The easiest way to understand proof-of-work mining is to compare it to traditional mining operations in the physical world. Imagine if you had to dig through a mountain to get to the gold. If you were lucky enough to find gold nuggets, you might keep those and try to sell them individually. Or you could keep digging, hoping to find more nuggets. You'd probably want to do both. But one thing is clear: You wouldn't expect to go mining for gold without building a proper mining operation. Source In the same way, mining new cryptocurrency involves solving an incredibly complex computational puzzle, and the first person or group to crack it wins a predetermined number of coins. The great news is that once you've cracked the problem, your task isn't done. Because each time you solve the problem, the reward gets smaller and smaller until it reaches zero. At that point, the next miner in line can take over and continue to mine more crypto tokens.
This is the reason why mining pools are so important. They allow individual miners to pool their resources together and reduce the amount of energy and effort required to solve these puzzles. It also means that the first miner to solve a given puzzle doesn't own all the coins; rather, everyone who helped solve it does.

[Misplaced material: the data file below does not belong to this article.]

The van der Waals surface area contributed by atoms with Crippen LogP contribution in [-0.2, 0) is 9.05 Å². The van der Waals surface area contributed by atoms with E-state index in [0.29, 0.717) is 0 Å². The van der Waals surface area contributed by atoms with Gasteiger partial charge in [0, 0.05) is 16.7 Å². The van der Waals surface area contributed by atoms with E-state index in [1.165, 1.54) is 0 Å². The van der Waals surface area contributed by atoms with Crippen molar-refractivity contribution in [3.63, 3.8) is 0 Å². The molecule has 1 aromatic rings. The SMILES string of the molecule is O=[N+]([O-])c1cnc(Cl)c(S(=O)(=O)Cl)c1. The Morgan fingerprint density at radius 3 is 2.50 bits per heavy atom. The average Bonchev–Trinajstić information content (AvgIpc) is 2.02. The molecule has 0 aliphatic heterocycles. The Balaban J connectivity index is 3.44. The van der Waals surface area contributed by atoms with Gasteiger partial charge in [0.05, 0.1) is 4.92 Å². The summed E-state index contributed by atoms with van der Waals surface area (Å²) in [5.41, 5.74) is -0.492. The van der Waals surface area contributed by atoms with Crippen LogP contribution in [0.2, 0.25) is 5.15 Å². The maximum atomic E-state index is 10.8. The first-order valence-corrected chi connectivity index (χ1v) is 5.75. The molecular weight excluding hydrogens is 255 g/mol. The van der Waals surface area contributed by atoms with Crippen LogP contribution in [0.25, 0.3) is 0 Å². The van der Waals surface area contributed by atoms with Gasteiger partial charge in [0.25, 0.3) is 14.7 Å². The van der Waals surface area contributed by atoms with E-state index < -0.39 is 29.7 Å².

Cryptocurrencies use a variety of algorithms, but a popular one is called SHA256. Source Consider the following example. Let's say Alice wants to make a transaction on the Ethereum network. First, she needs to determine a random number, which we'll call x. Then, she has to compute the hash value for her message (this is where we get the name "hash"). She combines this with the public key associated with the account she wants to spend the funds from and creates a new string of text.
Alice then sends the hash and the string of text to another person, Bob, who receives a payment in return for verifying the transaction. He then adds the hash and the string of text to his copy of the public ledger, which he shares with other members of the network. If Bob finds a match, he broadcasts this information along with the transaction. This helps prevent double spending, which is when someone makes multiple payments.
Once the new transaction appears on the blockchain, Alice can now collect the money she sent to Bob. This happens because the hash of the new transaction is tied to the old transaction, which was broadcast long ago. Therefore, Alice can prove that she owns the funds and has already spent them, even though no one else in the network sees this transaction yet.